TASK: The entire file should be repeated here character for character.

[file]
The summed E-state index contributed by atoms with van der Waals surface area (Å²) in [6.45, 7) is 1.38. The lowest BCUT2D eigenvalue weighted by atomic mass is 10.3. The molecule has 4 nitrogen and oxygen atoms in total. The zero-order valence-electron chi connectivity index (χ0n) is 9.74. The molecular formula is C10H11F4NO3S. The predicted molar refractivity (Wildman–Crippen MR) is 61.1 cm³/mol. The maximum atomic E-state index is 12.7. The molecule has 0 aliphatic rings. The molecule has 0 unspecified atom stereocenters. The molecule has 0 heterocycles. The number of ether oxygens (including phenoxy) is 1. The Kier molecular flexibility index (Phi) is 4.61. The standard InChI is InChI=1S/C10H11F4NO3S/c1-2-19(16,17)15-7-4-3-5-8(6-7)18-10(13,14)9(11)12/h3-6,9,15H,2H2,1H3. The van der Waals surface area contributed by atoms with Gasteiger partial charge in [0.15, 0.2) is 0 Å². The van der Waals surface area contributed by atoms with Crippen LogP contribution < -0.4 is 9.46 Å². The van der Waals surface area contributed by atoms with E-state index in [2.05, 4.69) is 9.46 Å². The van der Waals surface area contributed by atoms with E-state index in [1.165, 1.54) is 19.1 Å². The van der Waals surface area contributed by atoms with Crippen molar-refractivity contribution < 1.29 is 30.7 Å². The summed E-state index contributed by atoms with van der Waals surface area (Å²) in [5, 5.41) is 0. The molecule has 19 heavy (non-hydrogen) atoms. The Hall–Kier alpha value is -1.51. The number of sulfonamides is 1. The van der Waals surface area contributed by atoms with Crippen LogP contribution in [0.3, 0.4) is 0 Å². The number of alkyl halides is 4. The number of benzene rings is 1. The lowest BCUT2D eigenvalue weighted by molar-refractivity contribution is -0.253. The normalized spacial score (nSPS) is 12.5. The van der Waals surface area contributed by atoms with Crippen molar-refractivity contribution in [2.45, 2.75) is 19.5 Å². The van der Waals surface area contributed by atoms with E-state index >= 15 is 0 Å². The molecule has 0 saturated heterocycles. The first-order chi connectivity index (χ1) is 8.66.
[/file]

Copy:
The summed E-state index contributed by atoms with van der Waals surface area (Å²) in [6.45, 7) is 1.38. The lowest BCUT2D eigenvalue weighted by atomic mass is 10.3. The molecule has 4 nitrogen and oxygen atoms in total. The zero-order valence-electron chi connectivity index (χ0n) is 9.74. The molecular formula is C10H11F4NO3S. The predicted molar refractivity (Wildman–Crippen MR) is 61.1 cm³/mol. The maximum atomic E-state index is 12.7. The molecule has 0 aliphatic rings. The molecule has 0 unspecified atom stereocenters. The molecule has 0 heterocycles. The number of ether oxygens (including phenoxy) is 1. The Kier molecular flexibility index (Phi) is 4.61. The standard InChI is InChI=1S/C10H11F4NO3S/c1-2-19(16,17)15-7-4-3-5-8(6-7)18-10(13,14)9(11)12/h3-6,9,15H,2H2,1H3. The van der Waals surface area contributed by atoms with Gasteiger partial charge in [0.15, 0.2) is 0 Å². The van der Waals surface area contributed by atoms with Crippen LogP contribution < -0.4 is 9.46 Å². The van der Waals surface area contributed by atoms with E-state index in [2.05, 4.69) is 9.46 Å². The van der Waals surface area contributed by atoms with E-state index in [1.165, 1.54) is 19.1 Å². The van der Waals surface area contributed by atoms with Crippen molar-refractivity contribution < 1.29 is 30.7 Å². The summed E-state index contributed by atoms with van der Waals surface area (Å²) in [5, 5.41) is 0. The molecule has 19 heavy (non-hydrogen) atoms. The Hall–Kier alpha value is -1.51. The number of sulfonamides is 1. The van der Waals surface area contributed by atoms with Crippen LogP contribution in [0.3, 0.4) is 0 Å². The number of alkyl halides is 4. The number of benzene rings is 1. The lowest BCUT2D eigenvalue weighted by molar-refractivity contribution is -0.253. The normalized spacial score (nSPS) is 12.5. The van der Waals surface area contributed by atoms with Crippen molar-refractivity contribution in [2.45, 2.75) is 19.5 Å². The van der Waals surface area contributed by atoms with E-state index >= 15 is 0 Å². The molecule has 0 saturated heterocycles. The first-order chi connectivity index (χ1) is 8.66.